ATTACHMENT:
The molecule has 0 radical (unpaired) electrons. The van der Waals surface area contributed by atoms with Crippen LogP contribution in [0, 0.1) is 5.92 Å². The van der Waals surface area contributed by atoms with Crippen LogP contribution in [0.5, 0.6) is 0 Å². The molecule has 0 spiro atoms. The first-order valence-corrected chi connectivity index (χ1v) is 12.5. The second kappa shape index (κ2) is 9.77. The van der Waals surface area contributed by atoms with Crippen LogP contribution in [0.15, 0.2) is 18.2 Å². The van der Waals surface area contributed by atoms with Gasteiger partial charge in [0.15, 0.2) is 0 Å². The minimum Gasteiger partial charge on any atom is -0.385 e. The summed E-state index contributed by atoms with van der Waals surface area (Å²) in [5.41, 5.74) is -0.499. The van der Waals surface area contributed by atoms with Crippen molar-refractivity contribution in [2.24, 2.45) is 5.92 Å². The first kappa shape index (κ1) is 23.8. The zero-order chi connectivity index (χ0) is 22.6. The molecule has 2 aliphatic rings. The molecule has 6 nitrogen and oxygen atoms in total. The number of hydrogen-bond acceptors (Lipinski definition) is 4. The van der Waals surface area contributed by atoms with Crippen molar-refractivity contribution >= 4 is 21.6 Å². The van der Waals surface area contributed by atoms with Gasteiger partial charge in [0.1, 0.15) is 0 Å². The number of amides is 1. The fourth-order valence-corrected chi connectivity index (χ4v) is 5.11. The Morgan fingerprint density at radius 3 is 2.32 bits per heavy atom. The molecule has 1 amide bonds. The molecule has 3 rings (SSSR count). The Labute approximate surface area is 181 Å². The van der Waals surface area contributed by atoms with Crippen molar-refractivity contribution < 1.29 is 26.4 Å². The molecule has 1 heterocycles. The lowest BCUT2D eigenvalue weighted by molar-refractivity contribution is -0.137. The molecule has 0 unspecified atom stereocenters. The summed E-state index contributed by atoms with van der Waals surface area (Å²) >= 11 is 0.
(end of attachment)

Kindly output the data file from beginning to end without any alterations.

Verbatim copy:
The molecule has 0 radical (unpaired) electrons. The van der Waals surface area contributed by atoms with Crippen LogP contribution in [0, 0.1) is 5.92 Å². The van der Waals surface area contributed by atoms with Crippen LogP contribution in [0.5, 0.6) is 0 Å². The molecule has 0 spiro atoms. The first-order valence-corrected chi connectivity index (χ1v) is 12.5. The second kappa shape index (κ2) is 9.77. The van der Waals surface area contributed by atoms with Crippen LogP contribution in [0.15, 0.2) is 18.2 Å². The van der Waals surface area contributed by atoms with Gasteiger partial charge in [0.15, 0.2) is 0 Å². The minimum Gasteiger partial charge on any atom is -0.385 e. The summed E-state index contributed by atoms with van der Waals surface area (Å²) in [5.41, 5.74) is -0.499. The van der Waals surface area contributed by atoms with Crippen molar-refractivity contribution in [2.24, 2.45) is 5.92 Å². The first kappa shape index (κ1) is 23.8. The zero-order chi connectivity index (χ0) is 22.6. The molecule has 2 aliphatic rings. The molecule has 6 nitrogen and oxygen atoms in total. The number of hydrogen-bond acceptors (Lipinski definition) is 4. The van der Waals surface area contributed by atoms with Crippen molar-refractivity contribution >= 4 is 21.6 Å². The van der Waals surface area contributed by atoms with Gasteiger partial charge in [0.1, 0.15) is 0 Å². The number of amides is 1. The fourth-order valence-corrected chi connectivity index (χ4v) is 5.11. The Morgan fingerprint density at radius 3 is 2.32 bits per heavy atom. The molecule has 1 amide bonds. The molecule has 3 rings (SSSR count). The Labute approximate surface area is 181 Å². The van der Waals surface area contributed by atoms with Crippen molar-refractivity contribution < 1.29 is 26.4 Å². The molecule has 1 heterocycles. The lowest BCUT2D eigenvalue weighted by molar-refractivity contribution is -0.137. The molecule has 0 unspecified atom stereocenters. The summed E-state index contributed by atoms with van der Waals surface area (Å²) >= 11 is 0.